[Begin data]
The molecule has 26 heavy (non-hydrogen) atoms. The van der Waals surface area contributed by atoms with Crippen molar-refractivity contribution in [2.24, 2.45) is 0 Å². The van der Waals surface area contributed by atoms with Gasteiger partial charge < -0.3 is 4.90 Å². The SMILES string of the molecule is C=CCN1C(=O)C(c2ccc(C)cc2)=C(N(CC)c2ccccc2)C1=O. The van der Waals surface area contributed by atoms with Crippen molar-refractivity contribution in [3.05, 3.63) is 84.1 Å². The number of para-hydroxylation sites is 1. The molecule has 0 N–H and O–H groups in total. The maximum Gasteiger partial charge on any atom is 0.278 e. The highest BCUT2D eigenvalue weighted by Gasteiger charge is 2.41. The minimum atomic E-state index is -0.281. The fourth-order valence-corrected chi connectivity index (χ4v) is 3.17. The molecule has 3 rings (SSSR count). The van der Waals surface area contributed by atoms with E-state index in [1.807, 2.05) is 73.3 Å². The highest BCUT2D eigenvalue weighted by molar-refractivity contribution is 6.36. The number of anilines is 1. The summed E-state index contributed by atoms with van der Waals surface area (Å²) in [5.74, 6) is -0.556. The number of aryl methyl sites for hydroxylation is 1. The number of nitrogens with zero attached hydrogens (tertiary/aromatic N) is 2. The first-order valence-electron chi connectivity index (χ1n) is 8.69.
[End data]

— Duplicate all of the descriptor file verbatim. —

The molecule has 26 heavy (non-hydrogen) atoms. The van der Waals surface area contributed by atoms with Crippen molar-refractivity contribution in [2.24, 2.45) is 0 Å². The van der Waals surface area contributed by atoms with Gasteiger partial charge < -0.3 is 4.90 Å². The SMILES string of the molecule is C=CCN1C(=O)C(c2ccc(C)cc2)=C(N(CC)c2ccccc2)C1=O. The van der Waals surface area contributed by atoms with Crippen molar-refractivity contribution in [3.05, 3.63) is 84.1 Å². The number of para-hydroxylation sites is 1. The molecule has 0 N–H and O–H groups in total. The maximum Gasteiger partial charge on any atom is 0.278 e. The highest BCUT2D eigenvalue weighted by Gasteiger charge is 2.41. The minimum atomic E-state index is -0.281. The fourth-order valence-corrected chi connectivity index (χ4v) is 3.17. The molecule has 3 rings (SSSR count). The van der Waals surface area contributed by atoms with E-state index in [1.807, 2.05) is 73.3 Å². The highest BCUT2D eigenvalue weighted by molar-refractivity contribution is 6.36. The number of anilines is 1. The summed E-state index contributed by atoms with van der Waals surface area (Å²) in [5.74, 6) is -0.556. The number of aryl methyl sites for hydroxylation is 1. The number of nitrogens with zero attached hydrogens (tertiary/aromatic N) is 2. The first-order valence-electron chi connectivity index (χ1n) is 8.69.